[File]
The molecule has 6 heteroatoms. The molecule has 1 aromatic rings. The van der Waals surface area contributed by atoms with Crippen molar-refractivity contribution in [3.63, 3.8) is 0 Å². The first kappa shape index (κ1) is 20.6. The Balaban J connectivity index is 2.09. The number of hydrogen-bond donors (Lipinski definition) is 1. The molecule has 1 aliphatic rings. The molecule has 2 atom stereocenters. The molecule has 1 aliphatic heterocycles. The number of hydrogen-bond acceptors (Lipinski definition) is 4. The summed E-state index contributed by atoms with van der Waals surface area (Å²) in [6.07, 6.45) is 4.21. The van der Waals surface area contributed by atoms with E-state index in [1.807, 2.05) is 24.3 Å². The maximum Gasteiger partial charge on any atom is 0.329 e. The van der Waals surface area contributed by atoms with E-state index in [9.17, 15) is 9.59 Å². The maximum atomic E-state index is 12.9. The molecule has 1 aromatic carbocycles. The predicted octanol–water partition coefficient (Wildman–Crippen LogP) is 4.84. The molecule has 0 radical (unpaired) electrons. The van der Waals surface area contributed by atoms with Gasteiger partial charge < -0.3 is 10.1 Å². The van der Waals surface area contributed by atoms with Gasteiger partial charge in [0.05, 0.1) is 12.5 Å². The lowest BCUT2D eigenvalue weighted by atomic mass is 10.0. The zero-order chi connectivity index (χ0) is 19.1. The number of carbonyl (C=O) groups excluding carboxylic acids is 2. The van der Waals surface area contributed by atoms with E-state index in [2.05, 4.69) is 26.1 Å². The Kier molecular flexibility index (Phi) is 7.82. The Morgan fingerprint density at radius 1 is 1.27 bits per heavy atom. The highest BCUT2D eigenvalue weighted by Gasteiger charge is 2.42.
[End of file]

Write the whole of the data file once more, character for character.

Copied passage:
The molecule has 6 heteroatoms. The molecule has 1 aromatic rings. The van der Waals surface area contributed by atoms with Crippen molar-refractivity contribution in [3.63, 3.8) is 0 Å². The first kappa shape index (κ1) is 20.6. The Balaban J connectivity index is 2.09. The number of hydrogen-bond donors (Lipinski definition) is 1. The molecule has 1 aliphatic rings. The molecule has 2 atom stereocenters. The molecule has 1 aliphatic heterocycles. The number of hydrogen-bond acceptors (Lipinski definition) is 4. The summed E-state index contributed by atoms with van der Waals surface area (Å²) in [6.07, 6.45) is 4.21. The van der Waals surface area contributed by atoms with E-state index in [1.807, 2.05) is 24.3 Å². The maximum Gasteiger partial charge on any atom is 0.329 e. The van der Waals surface area contributed by atoms with E-state index in [9.17, 15) is 9.59 Å². The maximum atomic E-state index is 12.9. The molecule has 1 aromatic carbocycles. The predicted octanol–water partition coefficient (Wildman–Crippen LogP) is 4.84. The molecule has 0 radical (unpaired) electrons. The van der Waals surface area contributed by atoms with Gasteiger partial charge < -0.3 is 10.1 Å². The van der Waals surface area contributed by atoms with Gasteiger partial charge in [0.05, 0.1) is 12.5 Å². The lowest BCUT2D eigenvalue weighted by atomic mass is 10.0. The zero-order chi connectivity index (χ0) is 19.1. The number of carbonyl (C=O) groups excluding carboxylic acids is 2. The van der Waals surface area contributed by atoms with E-state index in [2.05, 4.69) is 26.1 Å². The Kier molecular flexibility index (Phi) is 7.82. The Morgan fingerprint density at radius 1 is 1.27 bits per heavy atom. The highest BCUT2D eigenvalue weighted by Gasteiger charge is 2.42.